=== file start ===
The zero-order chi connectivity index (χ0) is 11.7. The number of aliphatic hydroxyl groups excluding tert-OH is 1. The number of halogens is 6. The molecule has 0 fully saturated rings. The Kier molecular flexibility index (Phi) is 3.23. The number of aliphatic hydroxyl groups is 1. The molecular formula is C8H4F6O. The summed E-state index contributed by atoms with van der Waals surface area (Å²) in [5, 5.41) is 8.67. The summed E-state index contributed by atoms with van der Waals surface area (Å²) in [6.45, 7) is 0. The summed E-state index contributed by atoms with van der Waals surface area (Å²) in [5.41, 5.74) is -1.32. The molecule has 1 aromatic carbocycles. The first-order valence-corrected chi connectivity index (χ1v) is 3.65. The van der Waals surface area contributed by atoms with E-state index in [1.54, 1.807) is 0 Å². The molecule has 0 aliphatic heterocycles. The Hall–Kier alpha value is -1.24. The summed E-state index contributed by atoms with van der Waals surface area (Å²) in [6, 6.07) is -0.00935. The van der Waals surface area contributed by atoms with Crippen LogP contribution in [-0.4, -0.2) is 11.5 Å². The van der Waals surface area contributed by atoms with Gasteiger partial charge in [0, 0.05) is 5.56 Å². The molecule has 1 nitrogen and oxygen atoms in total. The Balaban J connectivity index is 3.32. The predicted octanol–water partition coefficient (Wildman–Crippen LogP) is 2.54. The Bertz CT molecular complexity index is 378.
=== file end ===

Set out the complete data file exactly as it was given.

The zero-order chi connectivity index (χ0) is 11.7. The number of aliphatic hydroxyl groups excluding tert-OH is 1. The number of halogens is 6. The molecule has 0 fully saturated rings. The Kier molecular flexibility index (Phi) is 3.23. The number of aliphatic hydroxyl groups is 1. The molecular formula is C8H4F6O. The summed E-state index contributed by atoms with van der Waals surface area (Å²) in [5, 5.41) is 8.67. The summed E-state index contributed by atoms with van der Waals surface area (Å²) in [6.45, 7) is 0. The summed E-state index contributed by atoms with van der Waals surface area (Å²) in [5.41, 5.74) is -1.32. The molecule has 1 aromatic carbocycles. The first-order valence-corrected chi connectivity index (χ1v) is 3.65. The van der Waals surface area contributed by atoms with E-state index in [1.54, 1.807) is 0 Å². The molecule has 0 aliphatic heterocycles. The Hall–Kier alpha value is -1.24. The summed E-state index contributed by atoms with van der Waals surface area (Å²) in [6, 6.07) is -0.00935. The van der Waals surface area contributed by atoms with Crippen LogP contribution in [-0.4, -0.2) is 11.5 Å². The van der Waals surface area contributed by atoms with Gasteiger partial charge in [0, 0.05) is 5.56 Å². The molecule has 1 nitrogen and oxygen atoms in total. The Balaban J connectivity index is 3.32. The predicted octanol–water partition coefficient (Wildman–Crippen LogP) is 2.54. The Bertz CT molecular complexity index is 378.